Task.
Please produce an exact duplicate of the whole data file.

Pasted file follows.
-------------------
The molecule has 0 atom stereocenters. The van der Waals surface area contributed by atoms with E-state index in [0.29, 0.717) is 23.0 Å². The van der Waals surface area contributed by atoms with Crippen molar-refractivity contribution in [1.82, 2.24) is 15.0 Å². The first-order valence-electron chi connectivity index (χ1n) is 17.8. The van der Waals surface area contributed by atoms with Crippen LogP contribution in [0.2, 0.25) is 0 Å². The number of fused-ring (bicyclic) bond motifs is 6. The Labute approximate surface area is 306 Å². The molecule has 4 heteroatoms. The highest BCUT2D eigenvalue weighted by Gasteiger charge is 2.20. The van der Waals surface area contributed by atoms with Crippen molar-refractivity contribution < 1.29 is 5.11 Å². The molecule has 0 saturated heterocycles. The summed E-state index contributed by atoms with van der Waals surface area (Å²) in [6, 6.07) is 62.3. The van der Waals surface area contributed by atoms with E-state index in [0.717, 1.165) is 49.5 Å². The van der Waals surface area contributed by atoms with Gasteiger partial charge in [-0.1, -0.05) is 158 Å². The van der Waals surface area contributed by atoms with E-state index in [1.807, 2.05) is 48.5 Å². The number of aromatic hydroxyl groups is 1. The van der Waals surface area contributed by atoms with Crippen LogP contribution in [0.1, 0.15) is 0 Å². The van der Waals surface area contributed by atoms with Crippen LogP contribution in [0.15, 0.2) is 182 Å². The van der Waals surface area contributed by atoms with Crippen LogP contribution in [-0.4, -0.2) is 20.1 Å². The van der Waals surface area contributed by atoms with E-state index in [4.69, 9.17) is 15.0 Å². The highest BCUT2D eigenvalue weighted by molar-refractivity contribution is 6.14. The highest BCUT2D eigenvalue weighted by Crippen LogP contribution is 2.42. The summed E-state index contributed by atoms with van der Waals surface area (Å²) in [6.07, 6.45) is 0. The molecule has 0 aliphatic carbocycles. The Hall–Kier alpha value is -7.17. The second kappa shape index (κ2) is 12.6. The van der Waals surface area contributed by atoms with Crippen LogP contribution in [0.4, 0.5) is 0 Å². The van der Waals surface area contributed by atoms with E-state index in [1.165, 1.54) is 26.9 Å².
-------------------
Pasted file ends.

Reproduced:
The molecule has 0 atom stereocenters. The van der Waals surface area contributed by atoms with E-state index in [0.29, 0.717) is 23.0 Å². The van der Waals surface area contributed by atoms with Crippen molar-refractivity contribution in [1.82, 2.24) is 15.0 Å². The first-order valence-electron chi connectivity index (χ1n) is 17.8. The van der Waals surface area contributed by atoms with Crippen LogP contribution in [0.2, 0.25) is 0 Å². The number of fused-ring (bicyclic) bond motifs is 6. The Labute approximate surface area is 306 Å². The molecule has 4 heteroatoms. The highest BCUT2D eigenvalue weighted by Gasteiger charge is 2.20. The van der Waals surface area contributed by atoms with Crippen molar-refractivity contribution < 1.29 is 5.11 Å². The molecule has 0 saturated heterocycles. The summed E-state index contributed by atoms with van der Waals surface area (Å²) in [6, 6.07) is 62.3. The van der Waals surface area contributed by atoms with E-state index in [0.717, 1.165) is 49.5 Å². The van der Waals surface area contributed by atoms with Gasteiger partial charge in [-0.1, -0.05) is 158 Å². The van der Waals surface area contributed by atoms with E-state index in [1.807, 2.05) is 48.5 Å². The number of aromatic hydroxyl groups is 1. The van der Waals surface area contributed by atoms with Crippen LogP contribution in [0.1, 0.15) is 0 Å². The van der Waals surface area contributed by atoms with Crippen LogP contribution in [0.15, 0.2) is 182 Å². The van der Waals surface area contributed by atoms with Crippen LogP contribution in [-0.4, -0.2) is 20.1 Å². The van der Waals surface area contributed by atoms with E-state index in [4.69, 9.17) is 15.0 Å². The highest BCUT2D eigenvalue weighted by molar-refractivity contribution is 6.14. The highest BCUT2D eigenvalue weighted by Crippen LogP contribution is 2.42. The summed E-state index contributed by atoms with van der Waals surface area (Å²) in [6.07, 6.45) is 0. The molecule has 0 aliphatic carbocycles. The Hall–Kier alpha value is -7.17. The second kappa shape index (κ2) is 12.6. The van der Waals surface area contributed by atoms with Crippen LogP contribution in [0.4, 0.5) is 0 Å². The van der Waals surface area contributed by atoms with E-state index in [1.165, 1.54) is 26.9 Å².